Changes in sexual desires and behaviours of people living with HIV after initiation of ART: Implications for HIV prevention and health promotion
1 National Institute for Medical research, P.O Box 1462, Mwanza, Tanzania
2 MRC/UVRI Uganda Research Unit on AIDS, P.O. Box 49, Entebbe, Uganda
3 School of International Development, University of East Anglia, Norwich, NR4 7JT, UK
4 The AIDS Support Organisation, Kampala, Uganda
5 London School of Hygiene and Tropical Medicine, Keppel Street, London WC1E 7HT, UK
BMC Public Health 2011, 11:633 doi:10.1186/1471-2458-11-633Published: 8 August 2011
As immune compromised HIV sero-positive people regain health after initiating antiretroviral treatment (ART), they may seek a return to an active 'normal' life, including sexual activity. The aim of the paper is to explore the changing sexual desires and behaviour of people on ART in Uganda over a 30 month period.
This study employed longitudinal qualitative interviews with forty people starting ART. The participants received their ART, adherence education and counselling support from The AIDS Support Organisation (TASO). The participants were selected sequentially as they started ART, stratified by sex, ART delivery mode (clinic or home-based) and HIV progression stage (early or advanced) and interviewed at enrolment, 3, 6, 18 and 30 months of their ART use.
Sexual desire changed over time with many reporting diminished desire at 3 and 6 months on ART compared to 18 and 30 months of use. The reasons for remaining abstinent included fear of superinfection or infecting others, fear that engaging in sex would awaken the virus and weaken them and a desire to adhere to the counsellors' health advice to remain abstinent. The motivations for resumption of sexual activity were: for companionship, to obtain material support, social norms around marriage, desire to bear children as well as to satisfy sexual desires. The challenges for most of the participants were using condoms consistently and finding a suitable sexual partner (preferably someone with a similar HIV serostatus) who could agree to have a sexual relationship with them and provide for their material needs.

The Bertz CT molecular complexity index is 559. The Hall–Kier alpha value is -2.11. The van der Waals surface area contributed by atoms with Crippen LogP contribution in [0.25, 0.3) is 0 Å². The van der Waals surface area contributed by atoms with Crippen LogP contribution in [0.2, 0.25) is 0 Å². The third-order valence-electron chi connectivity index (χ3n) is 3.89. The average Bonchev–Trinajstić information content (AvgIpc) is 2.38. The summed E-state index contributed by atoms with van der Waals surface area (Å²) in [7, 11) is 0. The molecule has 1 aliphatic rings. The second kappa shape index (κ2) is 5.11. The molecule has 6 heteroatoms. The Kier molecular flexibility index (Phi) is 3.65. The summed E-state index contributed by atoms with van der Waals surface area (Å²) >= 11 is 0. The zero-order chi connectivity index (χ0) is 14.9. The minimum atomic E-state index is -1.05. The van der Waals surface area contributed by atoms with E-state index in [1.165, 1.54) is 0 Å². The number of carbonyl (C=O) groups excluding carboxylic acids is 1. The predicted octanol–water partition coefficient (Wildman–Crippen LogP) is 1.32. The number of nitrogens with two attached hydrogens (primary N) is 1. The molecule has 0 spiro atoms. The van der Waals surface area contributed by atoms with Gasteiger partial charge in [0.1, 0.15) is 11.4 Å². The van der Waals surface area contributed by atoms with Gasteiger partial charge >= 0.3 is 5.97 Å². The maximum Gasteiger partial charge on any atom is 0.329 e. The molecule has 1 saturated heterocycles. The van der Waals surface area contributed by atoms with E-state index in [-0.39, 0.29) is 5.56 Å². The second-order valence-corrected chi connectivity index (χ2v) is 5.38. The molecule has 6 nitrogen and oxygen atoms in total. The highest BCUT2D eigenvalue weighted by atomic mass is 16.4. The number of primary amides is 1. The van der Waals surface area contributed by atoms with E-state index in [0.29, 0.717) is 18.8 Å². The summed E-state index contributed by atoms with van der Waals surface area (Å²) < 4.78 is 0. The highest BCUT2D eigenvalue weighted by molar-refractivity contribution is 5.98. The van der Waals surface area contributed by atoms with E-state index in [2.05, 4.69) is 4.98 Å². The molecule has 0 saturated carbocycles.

These findings point to the importance of tailoring counselling messages to the changing realities of the ART users' cultural expectations around child bearing, marriage and sexual desire. People taking ART require support so they feel comfortable to disclose their HIV status to sexual partners.